With the “formula” the price is always right, and Bill’s two-course meal cost the equivalent of $16 and my three-course version was $18. With wine and coffee added in, we paid only 51 euros or $59, tax included.
Another difference is that tipping is much less common. Wait staff are paid a living wage and do not depend on tips, although they are happy for a small something extra. Usually it is called “bus money” and is no more than a few euros. We left 55 for our 51 euro bill, and the waitress was thrilled. In a restaurant in Barcelona, we once had such a great time with our friendly Catalan waitress, we left her an American-sized tip – 20 percent or about 12 euros. The next time we came in she gave us a little talk, saying that while she was grateful, “That’s not something we do here.”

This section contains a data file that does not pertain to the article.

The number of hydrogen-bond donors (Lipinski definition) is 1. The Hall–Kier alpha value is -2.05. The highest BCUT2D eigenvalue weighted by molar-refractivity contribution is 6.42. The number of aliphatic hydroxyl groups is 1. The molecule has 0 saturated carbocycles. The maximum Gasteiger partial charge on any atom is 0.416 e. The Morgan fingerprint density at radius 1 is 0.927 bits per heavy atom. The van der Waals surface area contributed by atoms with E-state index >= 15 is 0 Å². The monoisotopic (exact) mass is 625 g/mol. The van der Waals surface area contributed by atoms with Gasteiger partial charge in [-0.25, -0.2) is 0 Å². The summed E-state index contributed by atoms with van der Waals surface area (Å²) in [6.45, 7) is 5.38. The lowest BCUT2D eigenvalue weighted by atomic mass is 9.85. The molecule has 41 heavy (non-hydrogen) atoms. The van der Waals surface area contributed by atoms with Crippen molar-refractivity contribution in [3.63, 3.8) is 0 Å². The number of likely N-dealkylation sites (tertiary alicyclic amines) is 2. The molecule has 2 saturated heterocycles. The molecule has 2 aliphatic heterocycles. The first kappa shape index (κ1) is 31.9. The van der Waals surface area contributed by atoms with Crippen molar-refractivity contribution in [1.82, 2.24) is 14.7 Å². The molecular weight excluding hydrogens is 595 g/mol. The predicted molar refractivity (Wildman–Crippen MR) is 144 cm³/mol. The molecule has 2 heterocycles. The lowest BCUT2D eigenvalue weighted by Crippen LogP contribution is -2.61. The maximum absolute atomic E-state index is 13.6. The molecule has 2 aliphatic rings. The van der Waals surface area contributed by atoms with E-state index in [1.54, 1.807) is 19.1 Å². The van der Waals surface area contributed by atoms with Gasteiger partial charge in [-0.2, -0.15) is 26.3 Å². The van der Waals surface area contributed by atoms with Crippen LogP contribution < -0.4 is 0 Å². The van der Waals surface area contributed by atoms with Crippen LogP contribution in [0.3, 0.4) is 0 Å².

We left the restaurant, feeling comfortably full and happy, and looking forward to our next chance to share or “partager,” an excellent French restaurant meal.
Michele Reed retired after a career spanning four decades in public relations, advertising, journalism and higher education. She now writes travel articles, book reviews, haiku poetry and fiction. Bill Reed retired after four decades in social services with the county of Oswego, and now works at travel photography and photojournalism, along with writing book reviews.